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Simon Peyton-Jones, Co-creator of Haskell

 Simon  Peyton-Jones

He is co-creator of Haskell, a Principal Researcher at Microsoft Research in Cambridge and thus; one of those who shapes the languages that you will be using in the future.

Simon Peyton Jones has a MA, MBCS, CEng and graduated from Trinity College Cambridge in 1980. After two years in industry, he spent seven years as a lecturer at University College London and nine years as a professor at Glasgow University. He is an Honorary Professor of the Computer Science Department at Glasgow University.

Simon Peyton Jones is mainly interested in functional programming languages, their implementation, and their application. In practical terms, that means he spends most of his time on the design and implementation of Haskell. In particular the Glasgow Haskell Compiler, and its ramifications. He has led a succession of research projects focused around the design and implementation of production-quality functional-language systems for both uniprocessors and parallel machines. He was a key contributor to the design of the now-standard functional language Haskell, and is the lead designer of the widely-used Glasgow Haskell Compiler (GHC). He has written two textbooks about the implementation of functional languages.

More generally, Simon Peyton Jones is interested in language design, rich type systems, software component architectures, compiler technology, code generation, runtime systems, virtual machines, and garbage collection. He is particularly motivated by direct use of principled theory to practical language design and implementation - that's one reason he loves functional programming so much.

Presentation: "Classes, Jim, But Not as We Know Them."

Time: Tuesday 09:00 - 09:45

Location: Store Sal


Haskell is a purely functional language designed in the early 90's, whose centre of gravity used to be academic, but which is increasingly used for commercial applications. One of Haskell's most distinctive features is its type system, especially so-called "type classes". Type classes serve a similar purpose to the classes of mainstream OO languages, but in a completely different way. As OOP languages acquire generics and, more recently, constrained polymorphism - both informed by their counterparts in functional languages - the comparison has become more interesting.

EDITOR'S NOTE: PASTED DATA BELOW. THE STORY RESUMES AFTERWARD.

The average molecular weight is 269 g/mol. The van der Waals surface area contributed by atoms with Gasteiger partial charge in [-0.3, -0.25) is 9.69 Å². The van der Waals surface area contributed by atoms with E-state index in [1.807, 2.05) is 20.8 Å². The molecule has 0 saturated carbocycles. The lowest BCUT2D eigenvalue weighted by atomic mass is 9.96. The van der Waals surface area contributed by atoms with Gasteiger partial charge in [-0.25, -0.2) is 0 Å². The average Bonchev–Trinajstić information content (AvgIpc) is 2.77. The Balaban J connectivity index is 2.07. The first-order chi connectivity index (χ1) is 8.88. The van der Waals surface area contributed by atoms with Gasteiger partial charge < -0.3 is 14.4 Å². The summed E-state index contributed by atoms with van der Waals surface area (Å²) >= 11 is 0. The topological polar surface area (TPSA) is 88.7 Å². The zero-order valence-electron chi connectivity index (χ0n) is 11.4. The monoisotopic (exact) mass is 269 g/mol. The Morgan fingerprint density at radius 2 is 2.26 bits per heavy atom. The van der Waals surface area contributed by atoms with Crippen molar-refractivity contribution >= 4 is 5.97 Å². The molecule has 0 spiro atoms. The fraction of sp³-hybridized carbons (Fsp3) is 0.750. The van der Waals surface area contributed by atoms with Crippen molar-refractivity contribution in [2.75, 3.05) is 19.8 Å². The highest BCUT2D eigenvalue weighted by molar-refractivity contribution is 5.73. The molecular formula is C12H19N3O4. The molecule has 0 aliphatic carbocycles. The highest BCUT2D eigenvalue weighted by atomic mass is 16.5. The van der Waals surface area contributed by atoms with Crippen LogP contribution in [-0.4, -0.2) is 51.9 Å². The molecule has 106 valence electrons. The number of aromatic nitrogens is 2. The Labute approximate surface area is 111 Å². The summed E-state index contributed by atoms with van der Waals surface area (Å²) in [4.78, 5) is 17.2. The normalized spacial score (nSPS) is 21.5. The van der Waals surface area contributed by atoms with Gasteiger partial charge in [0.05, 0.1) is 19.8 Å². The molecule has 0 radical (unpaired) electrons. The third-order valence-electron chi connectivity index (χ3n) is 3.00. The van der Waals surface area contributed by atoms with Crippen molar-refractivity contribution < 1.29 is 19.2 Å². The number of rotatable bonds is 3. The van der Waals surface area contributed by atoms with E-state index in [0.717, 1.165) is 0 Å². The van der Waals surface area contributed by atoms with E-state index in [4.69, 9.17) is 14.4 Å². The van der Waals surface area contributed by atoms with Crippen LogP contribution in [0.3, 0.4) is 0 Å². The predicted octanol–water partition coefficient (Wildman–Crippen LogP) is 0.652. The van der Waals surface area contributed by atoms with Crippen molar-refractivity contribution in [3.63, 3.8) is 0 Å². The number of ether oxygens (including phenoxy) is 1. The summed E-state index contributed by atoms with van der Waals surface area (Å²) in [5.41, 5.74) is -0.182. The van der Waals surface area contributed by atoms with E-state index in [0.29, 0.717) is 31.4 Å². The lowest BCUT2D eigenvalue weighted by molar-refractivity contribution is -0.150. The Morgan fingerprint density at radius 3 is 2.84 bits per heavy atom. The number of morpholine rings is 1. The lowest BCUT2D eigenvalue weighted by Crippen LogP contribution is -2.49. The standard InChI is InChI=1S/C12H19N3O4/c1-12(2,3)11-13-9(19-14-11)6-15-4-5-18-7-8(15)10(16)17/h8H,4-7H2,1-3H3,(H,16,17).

In this talk I'll sketch how type classes work, and contrast them with OOP classes. In so doing, I hope to give a somewhat new perspective on your familiar territory, and just possibly some ideas of what the future might hold. I'll give lots of examples, so you don't have to know Haskell.

Presentation: "Concurrency Expert Panel"

Time: Tuesday 13:30 - 14:30

Location: Archauz


One theme of the panel is concurrent programming models. Specifically; classic locking, transactional memory and actors. And with concurrency we mean parallel systems (e.g. shared-memory multicore, cluster)

  • The goal is performance
  • One trust domain
  • Latencies are small and predicable
  • One failure => kill the program is just about tolerable
  • One of the goals for the discussion would be to get a better understanding of strengths and weaknesses; advice and discussion about when to use which model.

Another goal is:

  • for the audience to get to pick the brains of the experts
  • to get a good discussion going amongst the experts
  • to get concrete advice on choice of programming language (hence model) for certain problems.
  • advice on solving common problems that appear when using a particular model.

Presentation: "Data Parallel Haskell"

Time: Tuesday 16:15 - 17:15

Location: Archauz


There are many approaches to exploiting multi-cores, but a particularly promising one is the "data-parallel" paradigm, because it combines massive parallelism (on both shared and distributed memory) with a simple, single control-flow programming model. Indeed, I think that data parallelism is the only way we will be able to exploit tens or hundreds of processors effectively.

Alas, data-parallel programming is usually restricted to "flat" data parallelism, which is good for implementers but bad for programmers. Instead, I'll describe the "nested" data parallel programming model, first developed in the 90's by Blelloch and Sabot. It is great for programmers but much harder to implement; as a result, it's virtually unknown in practice. It's really only feasible to support nested data parallelism in a purely functional language, so we are building a high-performance implementation in Haskell.

In this talk you'll learn what nested data parallelism is, why it's important, and how to use it in Haskell. Fear not: I won't assume you know any Haskell. Yet.

Keywords: Concurrency, data parallelism, functional programming, Haskell

Target audience: Developers who want to know what is just "over the horizon" for parallel programming.